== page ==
It's rare for an album's cover alone to be worth its price, and it's a good thing Quintron's Are You Ready for an Organ Solo? makes that cut, because what's on the inside isn't half as interesting without the pomp and puppetry of his rave-like live show. As always, Quintron integrates his sidekick/wife, Ms. Pussycat, into the project, this time as cover girl, wearing a cut-up T-shirt with a keyboard across the chest and Quintron's dirty hand groping it from below.
Ms. Pussycat contributes to the music too, her perfectly un-funky schoolgirl voice getting the party started with lines like, "Put your right leg in/ Put your left leg in/ Put your badass in/ Lay your money down/ Buy your drugs now." This advice is from "Miniature Breakdown," a concept we can all relate to while Quintron's nervous falsetto threatens to whirl out of control. He jocks Prince so shamelessly.
Tracks like "Underwater Dance Club" could work as background music for a weird party, and "I'm Not Busy" has deep grooves, a catchy riff, and lyrics about New Orleans-style courtship (going to the West Bank to hang out while your beat-up vintage car gets fixed). Parts of the album are rockable at home, but not in the car. Too choppy.
It's hard to tell if the final track, "Organ Solo," is a child messing with a Casio keyboard or the sound effects to the '80s video game Galaga, but it's not an organ solo per se. Then again, Quintron isn't such a great organ player, but that's not the point. -- Cristina Diettinger
Blue Wild Angel
This set, the last gig of Jimi Hendrix's too short life, is an essential addition for any Hendrix fan. The music here is nothing short of amazing, especially considering that Hendrix had not slept in 36 hours before he took the stage. It contains live versions of some of his classics such as "Foxy Lady" and "Red House" as well as versions of then-unreleased lesser gems such as "Dolly Dagger" and "Hey Baby (New Rising Sun)."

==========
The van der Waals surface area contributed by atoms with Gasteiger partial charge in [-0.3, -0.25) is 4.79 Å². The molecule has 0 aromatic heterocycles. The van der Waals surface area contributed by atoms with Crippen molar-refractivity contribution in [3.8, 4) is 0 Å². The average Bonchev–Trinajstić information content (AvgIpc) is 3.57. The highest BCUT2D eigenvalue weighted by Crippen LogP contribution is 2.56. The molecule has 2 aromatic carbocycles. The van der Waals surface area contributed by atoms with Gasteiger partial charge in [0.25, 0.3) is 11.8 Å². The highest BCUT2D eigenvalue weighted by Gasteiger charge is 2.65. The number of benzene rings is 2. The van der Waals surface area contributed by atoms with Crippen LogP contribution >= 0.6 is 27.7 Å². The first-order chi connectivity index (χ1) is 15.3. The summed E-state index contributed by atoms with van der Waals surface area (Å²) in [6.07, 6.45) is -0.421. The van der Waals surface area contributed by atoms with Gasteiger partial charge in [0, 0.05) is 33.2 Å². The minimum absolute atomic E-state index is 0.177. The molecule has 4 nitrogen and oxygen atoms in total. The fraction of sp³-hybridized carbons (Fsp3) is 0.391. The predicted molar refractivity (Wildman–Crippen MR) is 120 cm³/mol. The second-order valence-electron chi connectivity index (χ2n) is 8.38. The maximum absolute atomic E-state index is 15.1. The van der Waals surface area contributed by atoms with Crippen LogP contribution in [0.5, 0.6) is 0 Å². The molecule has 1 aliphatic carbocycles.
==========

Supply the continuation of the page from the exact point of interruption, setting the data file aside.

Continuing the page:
Hendrix shows his appreciation for his return to England by starting off the set with "God Save the Queen" and "Sgt. Pepper's Lonely Hearts Club Band." There are a couple moments where he misses some lyrics, but his guitar playing meets the high standards of his previous work. There are rare live versions of "All Along the Watchtower" and "Freedom," and his tour de force protest song, "Machine Gun," makes a 15-minute appearance here, with almost as much bite and violence as the classic version on Band of Gypsys.
His sound and band interplay are raw and less refined than his other 1970 live albums, including Band of Gypsys and Live at the Fillmore East. However, this record is another Hendrix masterpiece that will continue to blow the mind of listeners and fans with its sound and visionary, virtuoso playing. -- David Kunian
The bandmembers abide by a firmly rooted groove theory, to complement a series
of linear movements and expandable frameworks. As a result, they are not simply
complacent to wear out a tune, yet are more inclined to explore a variety of
odd-metered rhythms coupled with precisely organized unison riffs. Occasionally,
Wagner's tenor sax articulations might spark memories of John Coltrane's chromatically
oriented improvisations. Most importantly, the trio's loose disposition morphs
into a tightly coordinated unit, brimming with emotive qualities. -- Glenn
Robert Wagner Trio
Walking, Crying, Laughing, Running
(Valid Records) Multi-reedman Robert Wagner helps discredit notions that New Orleans' musical progress is stilted by unwavering conservatism. A staple at Frenchmen Street's d.b.a., the saxophonist's modus operandi is founded upon a progressive jazz approach. On Walking, Crying, Laughing, Running, his second album, Wagner, bassist James Singleton and drummer James Alsanders often venture into the free-jazz zone, while also paying the utmost attention to composition and form. The band can swing hard, yet is apt to switch tempos on very short notice. Wagner's songbook contains quite a bit of substance; the musicians' thoroughly hip demeanor is conveyed on "Arthur Blythe," a piece named for the great alto saxophonist. Here, Wagner incorporates fluid lines with bluesy statements and tremolo techniques as the trio melds a rapid-fire attack via a sequence of climactic overtures. To that end, the saxophonist merges a full-bodied tone with soul-searching lyricism, while seemingly comfortable performing on both alto and soprano.
The bandmembers abide by a firmly rooted groove theory, to complement a series of linear movements and expandable frameworks. As a result, they are not simply complacent to wear out a tune, yet are more inclined to explore a variety of odd-metered rhythms coupled with precisely organized unison riffs. Occasionally, Wagner's tenor sax articulations might spark memories of John Coltrane's chromatically oriented improvisations. Most importantly, the trio's loose disposition morphs into a tightly coordinated unit, brimming with emotive qualities. -- Glenn Astarita